According to BOEM, time-area closures are expected to reduce incidental take of right whales by two-thirds. In a worst-case scenario, up to two of the animals could be injured by seismic surveys annually and as many as 476 instances could occur in which the whales could be disturbed from their normal behaviors.

Weilgart and others have recommended that the G&G industry transition to a lower-impact technology known as marine vibroseis, which, although not yet commercially available, would reduce the noise footprint of air guns by many orders of magnitude and cause less harm to marine life.

Other observers point to the vast seismic activity that could take place over the next decade.

By BOEM's estimate, geophysical firms are expected to conduct up to 750,000 line-miles of air gun surveys, resulting in potential injuries to tens of thousands of dolphins and pilot whales annually. In addition, the surveys could injure a small number of endangered humpback, sperm and right whales.

Seismic activities will also disturb marine mammal feeding, calving, breeding and other vital activities more than 13.5 million times over the next eight years, environmentalists warned in comments to BOEM, citing the agency's own data.

"It is no exaggeration to say that BOEM's proposed action would dramatically degrade the acoustic environment along most of the East Coast," said Matthew Huelsenbeck, a marine scientist at the advocacy group Oceana, which submitted 28,000 petitions to BOEM from the public. "The fundamental problem is that the agency simply does not take the problem of cumulative, sub-lethal impacts seriously."

In addition, the Mid-Atlantic Fishery Management Council said too little is known about the impact of seismic surveys on fish to justify new development.

The Delaware-based group, which oversees fisheries in federal waters from North Carolina to New York, said sacrifices by fishermen to sustain stocks could be potentially undone by geophysical activity.

"The general lack of information included in the PElS relative to impacts of G&G activities on fish, marine mammals, and the surrounding ecosystem is of serious concern," the group wrote in comments to the agency last month. "The council recognizes the importance of energy exploration to U.S. economic security, but the activities described ... have the potential to contravene the council's efforts to conserve and manage living marine resources and habitat."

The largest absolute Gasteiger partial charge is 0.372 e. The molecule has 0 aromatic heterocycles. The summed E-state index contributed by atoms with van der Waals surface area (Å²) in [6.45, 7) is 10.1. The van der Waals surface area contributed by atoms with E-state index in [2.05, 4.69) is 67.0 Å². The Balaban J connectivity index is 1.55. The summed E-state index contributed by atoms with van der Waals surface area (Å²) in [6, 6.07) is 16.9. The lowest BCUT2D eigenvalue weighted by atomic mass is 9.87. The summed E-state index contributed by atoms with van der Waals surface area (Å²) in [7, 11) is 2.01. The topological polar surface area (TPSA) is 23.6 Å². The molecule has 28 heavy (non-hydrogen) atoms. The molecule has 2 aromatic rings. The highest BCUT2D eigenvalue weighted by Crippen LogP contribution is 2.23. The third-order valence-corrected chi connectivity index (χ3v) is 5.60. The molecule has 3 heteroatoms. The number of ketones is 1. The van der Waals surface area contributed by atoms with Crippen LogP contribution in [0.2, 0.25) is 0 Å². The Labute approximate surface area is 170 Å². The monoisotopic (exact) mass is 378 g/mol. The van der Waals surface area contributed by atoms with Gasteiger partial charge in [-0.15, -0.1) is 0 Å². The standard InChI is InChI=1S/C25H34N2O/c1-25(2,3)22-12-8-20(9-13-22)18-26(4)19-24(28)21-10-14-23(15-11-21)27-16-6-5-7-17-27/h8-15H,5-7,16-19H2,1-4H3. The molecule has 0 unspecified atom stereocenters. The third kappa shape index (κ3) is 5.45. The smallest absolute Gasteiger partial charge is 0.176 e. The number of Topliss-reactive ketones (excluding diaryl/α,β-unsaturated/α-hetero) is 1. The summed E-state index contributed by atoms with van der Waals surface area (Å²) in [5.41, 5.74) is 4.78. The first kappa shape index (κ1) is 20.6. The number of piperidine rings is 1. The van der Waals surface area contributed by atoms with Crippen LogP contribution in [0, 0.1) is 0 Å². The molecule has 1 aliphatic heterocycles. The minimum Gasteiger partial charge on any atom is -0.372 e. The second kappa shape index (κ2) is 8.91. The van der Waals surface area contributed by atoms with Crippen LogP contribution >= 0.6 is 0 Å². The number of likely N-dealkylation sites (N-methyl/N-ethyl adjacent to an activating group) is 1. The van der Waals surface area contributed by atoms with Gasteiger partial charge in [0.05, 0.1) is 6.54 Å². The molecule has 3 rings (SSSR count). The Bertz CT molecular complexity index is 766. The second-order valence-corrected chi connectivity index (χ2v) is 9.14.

Industry response

But industry groups argue that seismic testing can be done safely and is a critical step to knowing where, and how, to drill for oil or gas.

Seismic firms have included mitigation steps such as gradually ramping up blast volumes and hiring visual observers to watch for the presence of marine mammals.

Groups including the American Petroleum Institute, National Ocean Industries Association and International Association of Geophysical Contractors said BOEM's review "greatly overestimates" the number of injuries and disturbances seismic testing would cause in the Atlantic.

Moreover, the required mitigation steps would "impose potentially high costs, greatly impede or altogether preclude the conduct of seismic surveys and geo-hazard and cultural resource identification," the groups said in comments to the agency.

Chip Gill, president of IAGC, said mandatory shutdowns to protect dolphins, in particular, are unwarranted since the animals are so abundant and communicate at frequencies much higher than those emitted by air guns.

And while the agency correctly acknowledges major risks to right whales from vessel strikes and fishing gear entanglement, there are no documented cases of injuries, deaths or significant disturbances from air guns, he said.

The agency's proposed exclusion zones for the species appear to lack a scientific basis, he said.

BOEM concedes in its review that there is "incomplete or unavailable information" for all marine mammals with respect to their seasonal abundances, stock or population size, population trends, hearing range, basic biology and underwater hearing.

And Gill said it is also highly unlikely that firms will conduct as many surveys as BOEM has forecast, given that there will be no opportunities to lease or drill for oil in the area until 2017.

While the agency received nine applications from geophysical firms, those proposals were submitted before the Atlantic was removed from future leasing consideration following the Deepwater Horizon oil spill in the Gulf of Mexico.

"What I can say without qualification is we do not expect anywhere close to the level of activity as indicated by the applications," Gill said, noting that a state-of-the-art survey can cost upward of $100 million. "Today you have no prospects of being able to explore. Therefore, it wouldn't make any economic sense for my members to take the risk."

But Gill said he would not be surprised to see oil companies pursue at least one regional survey.